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Yeah but it is more than a bilateral problem.

The UK government will not want to limit the importing of medical supplies, it will be the EU wanting to limit the exporting. So that is a border control problem for the EU, driven by commercial and philosophical goals related to trade.

But the lack of import barriers on the UK side will allow open season for fake drugs and any other goods from factories in the third world. That is a problem for the UK, but it is more than a commercial or philosophical goal, it is a practical matter of people dying from fake insulin or whatever.

So, maybe answering my own question, maybe it will be the UK that will find itself in the position of needing border management.

by asdf on Mon Jul 1st, 2019 at 02:59:03 PM EST
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Let us assumes that existing controls will continue to apply to all non EU27 and non UK imports/exports, until and unless Fox negotiates his magnificent trade deals with Madagascar etc.

I don't know why any country would want to limit its exports, as that helps its own industry. So the problems relate to import controls and concerns about quality controls or tariff evasion.

The Brits keep saying they will keep their borders open, and expect the EU to reciprocate. NOT GOING TO HAPPEN.

So the problem for the UK will not be shortages of medicines etc., but shortages of cash to pay for them as UK exports experience increasing difficulty accessing the Single Market.

Ireland will be expected to act as a gatekeeper for any UK goods trying to enter the EU26 via Ireland, and that it will do via controls at all Irish air/sea ports.

There remains the problem of UK goods accessing the Irish Market. The UK had its only significant trading surplus with Ireland, so restrictions there could be very damaging for both. Both are also promising to keep the border open, so the only alternative is controls at the Irish sea and/or trusted trader schemes within Ireland.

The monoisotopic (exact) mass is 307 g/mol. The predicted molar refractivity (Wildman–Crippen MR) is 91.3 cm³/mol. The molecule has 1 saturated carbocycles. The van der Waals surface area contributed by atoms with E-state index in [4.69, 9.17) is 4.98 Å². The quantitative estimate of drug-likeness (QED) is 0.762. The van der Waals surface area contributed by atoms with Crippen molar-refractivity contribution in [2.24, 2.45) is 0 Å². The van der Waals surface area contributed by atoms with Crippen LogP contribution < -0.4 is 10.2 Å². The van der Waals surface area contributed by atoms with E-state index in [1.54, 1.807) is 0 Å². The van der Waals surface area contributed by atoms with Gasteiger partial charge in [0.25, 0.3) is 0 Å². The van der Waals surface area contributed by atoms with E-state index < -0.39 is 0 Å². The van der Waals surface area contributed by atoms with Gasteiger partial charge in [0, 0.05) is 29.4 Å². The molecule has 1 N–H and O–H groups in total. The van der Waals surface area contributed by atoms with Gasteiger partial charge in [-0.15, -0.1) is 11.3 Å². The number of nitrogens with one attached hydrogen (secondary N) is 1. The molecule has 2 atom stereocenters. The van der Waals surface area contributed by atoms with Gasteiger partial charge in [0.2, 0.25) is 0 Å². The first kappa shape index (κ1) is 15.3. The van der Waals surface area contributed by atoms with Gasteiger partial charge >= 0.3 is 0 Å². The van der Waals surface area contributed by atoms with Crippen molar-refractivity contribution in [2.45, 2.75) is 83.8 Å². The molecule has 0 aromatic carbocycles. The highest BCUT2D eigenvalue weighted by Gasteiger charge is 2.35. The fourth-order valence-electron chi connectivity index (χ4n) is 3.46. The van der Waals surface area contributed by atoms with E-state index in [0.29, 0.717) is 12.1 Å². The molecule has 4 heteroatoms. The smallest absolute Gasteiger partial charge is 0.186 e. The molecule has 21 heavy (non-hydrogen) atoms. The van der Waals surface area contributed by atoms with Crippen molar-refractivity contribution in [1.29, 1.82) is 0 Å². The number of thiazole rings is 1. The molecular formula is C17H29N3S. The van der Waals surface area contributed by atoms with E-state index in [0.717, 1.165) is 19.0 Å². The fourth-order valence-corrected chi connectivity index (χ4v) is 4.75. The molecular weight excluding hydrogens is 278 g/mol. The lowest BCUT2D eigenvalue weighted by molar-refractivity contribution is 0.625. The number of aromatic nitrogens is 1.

The administrative burdens (and or tariffs) involved could see Irish businesses seek alternate EU26 sources of supply. Equally Irish exporters to the UK (chiefly pharma and agri-food) will seek alternate markets in EU 26. Think Irish Cheddar replacing UK Cheddar on EU supermarket shelves.

Overall Ireland/UK trade has declined from 70% of total Irish Trade at EU accession in 1973 to 14% now. That trend will continue, probably sharply accelerated by Brexit and Sterling devaluation.

The problems for the Irish economy will be largely internal, with already booming Dublin's economy boosted by UK financial services companies relocation to Dublin, but already struggling rural areas suffering even more because of loss of food exports to the UK. Political dynamite for the government. Expect intra-EU talks to facilitate substitution of UK exports by Irish Exports.

I don't expect the DUP veto to survive for long in this scenario.

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by Frank Schnittger (mail Frankschnittger at hot male dotty communists) on Mon Jul 1st, 2019 at 04:02:48 PM EST
[ Parent ]
The direct effect of no deal Brexit is the regulatory framework. What needs new certifications etc?

Then you have the global supply chains. Some things made in Britain needs other things made in the EU and vice versa. With just in time supply chains spanning the globe, it is hard to know where there will be absence of goods, but it's likely to appear.

And then comes balance of payment when the center of global money laundering moves away.

by fjallstrom on Tue Jul 2nd, 2019 at 02:26:06 PM EST
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